Sunday, June 19, 2011

It's all mental

Last year, I was running in my first 10K - the Calgary Women's Run.

I was thrilled to find that, on this particular day, I was running harder & faster than I had in some time.  Part of it was that I was running with a friend who runs faster than me, and I just focused on keeping pace with her - didn't have to think about anything but keeping up.  As well, I was prepared - ate a good breakfast, rested the day before, and had trained and prepped to go the distance.

Somewhere around the 6K mark, it occurred to me that so much of running is mental.  Your body can handle a lot, but so often the brain makes you slow down.

How many situations is this true in?  How much of what we experience and are challenged with can be won or lost mentally?  And in those situations, how much stronger would we be if we simply recognized this truth and used it to our advantage?

The truth is that your body, physically, can handle a lot.  You can run as fast and jump as high as you can possibly imagine.  Similarly, your brain can do more than you know.  You can think through more complexities and solve greater problems than you ever have before.  Yet, you have to believe you can.  You have to allow yourself to do it, push yourself to do it, and trust and know that it is possible.

So often, we stop before a goal is reached, or before we've accomplished all we could.  In most cases, this isn't because the dreamed-of goal is un-reachable; it's because our negative self-talk and debilitating perception drags us down, stalling progress and eliminating any chance of achievement or success.

This isn't to say that you can achieve anything if you simply believe - if that were true, I'd be able to fly.  But, perhaps if you believe, and talk to yourself as if you do, you can achieve more than you ever thought possible.

Thursday, June 9, 2011

JCI Conference

Why should you consider going to a JCI Conference?  Why spend your time, energy and money going to training sessions you've never heard of with people you may not know well?

No matter which JCI Conference you choose to attend, days of valuable information and training and evenings of fun and networking are nearly guarunteed.  From training sessions on positive attitude to practicing speaking skills, you will likely find a number of opportunities to learn something new.  And, evenings will be full too; from receptions to suites hosted by various JCI Chapters, there will be many opportunities to kick back, get to know some people and have fun.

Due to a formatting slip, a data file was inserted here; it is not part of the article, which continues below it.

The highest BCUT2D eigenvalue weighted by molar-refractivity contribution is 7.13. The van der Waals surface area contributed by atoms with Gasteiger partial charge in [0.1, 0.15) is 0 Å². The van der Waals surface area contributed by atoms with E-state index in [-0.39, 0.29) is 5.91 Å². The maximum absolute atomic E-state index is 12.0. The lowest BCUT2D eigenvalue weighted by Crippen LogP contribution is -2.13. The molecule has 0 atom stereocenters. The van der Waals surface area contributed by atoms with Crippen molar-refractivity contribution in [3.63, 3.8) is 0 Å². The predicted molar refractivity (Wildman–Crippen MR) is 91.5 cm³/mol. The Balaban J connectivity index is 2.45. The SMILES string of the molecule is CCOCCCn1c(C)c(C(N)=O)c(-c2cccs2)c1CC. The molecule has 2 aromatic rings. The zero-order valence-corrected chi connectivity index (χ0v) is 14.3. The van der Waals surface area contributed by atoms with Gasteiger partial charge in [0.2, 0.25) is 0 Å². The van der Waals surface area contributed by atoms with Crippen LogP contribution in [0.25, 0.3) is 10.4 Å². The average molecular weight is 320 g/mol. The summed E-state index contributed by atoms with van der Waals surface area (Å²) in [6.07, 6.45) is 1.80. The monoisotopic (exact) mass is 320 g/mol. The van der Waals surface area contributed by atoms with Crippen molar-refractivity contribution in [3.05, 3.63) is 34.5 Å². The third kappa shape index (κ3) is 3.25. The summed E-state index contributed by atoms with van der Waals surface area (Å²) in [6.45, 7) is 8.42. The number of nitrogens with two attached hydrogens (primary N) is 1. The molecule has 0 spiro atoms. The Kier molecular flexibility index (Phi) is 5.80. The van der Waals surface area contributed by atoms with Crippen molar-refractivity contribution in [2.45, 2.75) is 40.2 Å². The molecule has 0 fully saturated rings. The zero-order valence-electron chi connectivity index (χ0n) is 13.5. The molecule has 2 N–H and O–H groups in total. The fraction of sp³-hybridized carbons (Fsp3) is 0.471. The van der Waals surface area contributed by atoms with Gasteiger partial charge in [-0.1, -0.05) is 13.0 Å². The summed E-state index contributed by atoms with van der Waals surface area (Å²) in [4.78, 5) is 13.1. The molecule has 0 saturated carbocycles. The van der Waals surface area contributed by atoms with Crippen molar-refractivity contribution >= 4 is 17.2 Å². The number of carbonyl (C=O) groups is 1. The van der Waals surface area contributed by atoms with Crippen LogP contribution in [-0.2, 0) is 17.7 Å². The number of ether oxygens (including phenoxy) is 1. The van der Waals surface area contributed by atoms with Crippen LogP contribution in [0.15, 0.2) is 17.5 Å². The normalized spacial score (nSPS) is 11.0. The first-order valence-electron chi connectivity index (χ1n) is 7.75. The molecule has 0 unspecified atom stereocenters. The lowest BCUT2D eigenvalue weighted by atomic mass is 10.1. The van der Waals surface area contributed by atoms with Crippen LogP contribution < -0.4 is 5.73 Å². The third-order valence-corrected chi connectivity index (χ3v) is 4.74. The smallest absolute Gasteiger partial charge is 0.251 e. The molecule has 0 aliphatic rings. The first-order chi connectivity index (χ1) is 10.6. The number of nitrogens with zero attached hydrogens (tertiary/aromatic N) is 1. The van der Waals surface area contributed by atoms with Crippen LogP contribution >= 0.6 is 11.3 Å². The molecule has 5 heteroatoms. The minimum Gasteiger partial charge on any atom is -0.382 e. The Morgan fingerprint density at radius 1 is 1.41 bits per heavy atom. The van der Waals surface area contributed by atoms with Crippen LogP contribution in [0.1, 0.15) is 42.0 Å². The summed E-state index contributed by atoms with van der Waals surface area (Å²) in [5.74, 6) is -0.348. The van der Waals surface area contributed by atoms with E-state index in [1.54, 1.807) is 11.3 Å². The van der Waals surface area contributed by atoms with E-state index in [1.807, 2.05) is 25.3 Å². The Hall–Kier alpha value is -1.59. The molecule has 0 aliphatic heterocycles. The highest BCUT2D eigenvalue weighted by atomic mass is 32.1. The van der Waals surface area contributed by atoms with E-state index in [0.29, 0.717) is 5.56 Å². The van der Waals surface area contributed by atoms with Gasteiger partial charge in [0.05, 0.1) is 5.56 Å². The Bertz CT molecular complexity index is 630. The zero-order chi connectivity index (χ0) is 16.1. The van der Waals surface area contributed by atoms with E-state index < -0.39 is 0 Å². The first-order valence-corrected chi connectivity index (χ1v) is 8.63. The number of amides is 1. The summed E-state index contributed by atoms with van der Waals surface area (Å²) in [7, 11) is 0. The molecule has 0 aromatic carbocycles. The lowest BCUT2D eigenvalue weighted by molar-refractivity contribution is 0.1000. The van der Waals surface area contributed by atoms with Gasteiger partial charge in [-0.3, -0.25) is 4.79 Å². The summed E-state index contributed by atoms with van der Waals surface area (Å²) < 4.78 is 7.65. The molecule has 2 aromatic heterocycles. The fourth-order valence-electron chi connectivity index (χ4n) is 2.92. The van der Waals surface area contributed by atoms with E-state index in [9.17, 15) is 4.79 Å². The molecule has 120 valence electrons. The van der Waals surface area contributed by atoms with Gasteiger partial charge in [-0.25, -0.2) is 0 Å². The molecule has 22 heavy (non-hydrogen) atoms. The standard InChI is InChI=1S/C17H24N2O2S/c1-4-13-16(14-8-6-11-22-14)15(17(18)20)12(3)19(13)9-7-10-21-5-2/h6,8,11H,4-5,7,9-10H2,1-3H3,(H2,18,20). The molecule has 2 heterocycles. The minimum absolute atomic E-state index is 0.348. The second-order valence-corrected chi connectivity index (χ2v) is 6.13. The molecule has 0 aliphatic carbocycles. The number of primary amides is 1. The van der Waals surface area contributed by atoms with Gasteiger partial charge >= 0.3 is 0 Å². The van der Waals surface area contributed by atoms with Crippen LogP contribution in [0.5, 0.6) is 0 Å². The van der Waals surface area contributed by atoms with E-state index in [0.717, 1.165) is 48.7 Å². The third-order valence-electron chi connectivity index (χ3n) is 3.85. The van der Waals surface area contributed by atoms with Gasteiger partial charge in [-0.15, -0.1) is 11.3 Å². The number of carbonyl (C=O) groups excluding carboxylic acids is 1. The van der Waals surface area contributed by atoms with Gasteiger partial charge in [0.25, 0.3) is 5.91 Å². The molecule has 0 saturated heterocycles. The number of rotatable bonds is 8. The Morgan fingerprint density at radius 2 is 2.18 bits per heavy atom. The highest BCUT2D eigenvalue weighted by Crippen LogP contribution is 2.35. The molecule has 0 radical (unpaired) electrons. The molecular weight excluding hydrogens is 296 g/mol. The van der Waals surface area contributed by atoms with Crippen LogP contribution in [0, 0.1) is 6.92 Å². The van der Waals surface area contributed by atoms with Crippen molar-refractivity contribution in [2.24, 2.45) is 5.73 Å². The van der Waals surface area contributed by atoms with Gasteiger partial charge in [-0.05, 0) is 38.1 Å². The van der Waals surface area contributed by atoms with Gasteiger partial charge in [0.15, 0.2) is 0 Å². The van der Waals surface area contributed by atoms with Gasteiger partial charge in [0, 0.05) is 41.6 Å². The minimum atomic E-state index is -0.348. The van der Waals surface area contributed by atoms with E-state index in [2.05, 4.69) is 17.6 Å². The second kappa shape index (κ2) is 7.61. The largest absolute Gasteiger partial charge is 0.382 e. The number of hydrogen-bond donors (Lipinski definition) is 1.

Take, for instance, the recent regional convention hosted by the JCI BC/Yukon Region.  Seven members of JCI Calgary were fortunate enough to attend this weekend event in Richmond, BC.  This event featured three training sessions.

Patrick von Pander opened the weekend with a session on credibility and leadership, reminding everyone of responding to our audience and speaking from experiences.  This was followed by a scavenger hunt throughout the casino (complete with being yelled at by security) and a number of fun challenges that helped everyone get to know each other.

The next morning, Wilf Mulder and Kathleen Dubois led an engaging morning session about Roberts Rules (yes, engaging - even at 8am!).  Roberts Rules is a structure for operating orderly, fair and focused meetings and making decisions.  The great information in this session was helpful, particularly for those who don't currently use this structure, providing some great ideas for keeping meetings on track and discussion flowing.

The next morning session was led by Patrick Knight, an inspiring and engaging speaker who is certified as an International Trainer by JCI.  Patrick's session focused on the Power of Positive Seduction, and was full of ideas that anyone can implement to move their own lives in a positive direction and have a positive influence on others.  Patrick's session was inspiring, relevant, motivational and I'm certain each person left with a strategy they can implement right away to point their own lives in a positive direction.

An afternoon Effective Speaking competition gave a number of participants a chance to present their ideas on this year's topic, "The Power of One".  Within this topic, each speaker presented their own prepared speech, all very passionate and compelling.  Then, each participant had a chance to present an impromptu speech, on a topic that was given only moments before they spoke.  All the speakers performed well, and it's always exciting to see people take on the sometimes intimidating task of speaking in public.

A High Roller gala topped off the evening, with some deserving award presentations and a live DJ and dance.

So, why attend a JCI Conference?  Great people, excellent training sessions, a chance to visit a new city... why not?  There are lots of conferences coming up - check them out here.

As an added incentive, if you're a member of JCI Calgary, you have an opportunity to apply for travel funding for eligible conferences.

Saturday, June 4, 2011

Making Change

Everyone can make change.  What kind of change are you making?

If you don't think you can - and there are lots of excuses and things that seem to get in your way - check out this talk with Jeff Skoll for some inspiration.